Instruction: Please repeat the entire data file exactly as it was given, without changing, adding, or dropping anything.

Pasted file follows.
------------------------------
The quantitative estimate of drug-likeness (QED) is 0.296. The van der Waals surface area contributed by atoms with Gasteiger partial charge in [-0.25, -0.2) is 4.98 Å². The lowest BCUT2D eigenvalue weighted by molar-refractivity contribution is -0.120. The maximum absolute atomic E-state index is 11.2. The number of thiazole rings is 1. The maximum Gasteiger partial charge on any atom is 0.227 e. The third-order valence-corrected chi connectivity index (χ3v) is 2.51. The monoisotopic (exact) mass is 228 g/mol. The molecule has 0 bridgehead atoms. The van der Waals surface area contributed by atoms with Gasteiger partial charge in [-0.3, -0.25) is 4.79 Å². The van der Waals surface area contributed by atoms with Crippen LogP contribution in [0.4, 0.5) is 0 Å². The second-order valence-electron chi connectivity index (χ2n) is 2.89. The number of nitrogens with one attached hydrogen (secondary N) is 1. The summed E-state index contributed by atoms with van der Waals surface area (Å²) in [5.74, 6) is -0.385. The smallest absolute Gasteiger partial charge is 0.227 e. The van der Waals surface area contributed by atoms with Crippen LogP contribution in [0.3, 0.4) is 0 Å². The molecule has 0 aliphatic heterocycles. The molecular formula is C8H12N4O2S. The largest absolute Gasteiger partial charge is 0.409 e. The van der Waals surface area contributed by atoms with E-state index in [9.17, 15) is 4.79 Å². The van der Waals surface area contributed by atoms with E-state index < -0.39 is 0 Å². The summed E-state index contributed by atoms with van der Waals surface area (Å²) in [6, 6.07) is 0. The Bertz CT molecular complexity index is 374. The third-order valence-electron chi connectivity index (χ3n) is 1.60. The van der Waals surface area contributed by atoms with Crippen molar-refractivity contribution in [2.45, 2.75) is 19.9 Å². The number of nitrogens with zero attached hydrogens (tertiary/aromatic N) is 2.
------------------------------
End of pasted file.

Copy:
The quantitative estimate of drug-likeness (QED) is 0.296. The van der Waals surface area contributed by atoms with Gasteiger partial charge in [-0.25, -0.2) is 4.98 Å². The lowest BCUT2D eigenvalue weighted by molar-refractivity contribution is -0.120. The maximum absolute atomic E-state index is 11.2. The number of thiazole rings is 1. The maximum Gasteiger partial charge on any atom is 0.227 e. The third-order valence-corrected chi connectivity index (χ3v) is 2.51. The monoisotopic (exact) mass is 228 g/mol. The molecule has 0 bridgehead atoms. The van der Waals surface area contributed by atoms with Gasteiger partial charge in [-0.3, -0.25) is 4.79 Å². The van der Waals surface area contributed by atoms with Crippen LogP contribution in [0.4, 0.5) is 0 Å². The second-order valence-electron chi connectivity index (χ2n) is 2.89. The number of nitrogens with one attached hydrogen (secondary N) is 1. The summed E-state index contributed by atoms with van der Waals surface area (Å²) in [5.74, 6) is -0.385. The smallest absolute Gasteiger partial charge is 0.227 e. The van der Waals surface area contributed by atoms with Crippen LogP contribution in [0.3, 0.4) is 0 Å². The molecule has 0 aliphatic heterocycles. The molecular formula is C8H12N4O2S. The largest absolute Gasteiger partial charge is 0.409 e. The van der Waals surface area contributed by atoms with E-state index in [9.17, 15) is 4.79 Å². The van der Waals surface area contributed by atoms with E-state index < -0.39 is 0 Å². The summed E-state index contributed by atoms with van der Waals surface area (Å²) in [6, 6.07) is 0. The Bertz CT molecular complexity index is 374. The third-order valence-electron chi connectivity index (χ3n) is 1.60. The van der Waals surface area contributed by atoms with Crippen molar-refractivity contribution in [2.45, 2.75) is 19.9 Å². The number of nitrogens with zero attached hydrogens (tertiary/aromatic N) is 2.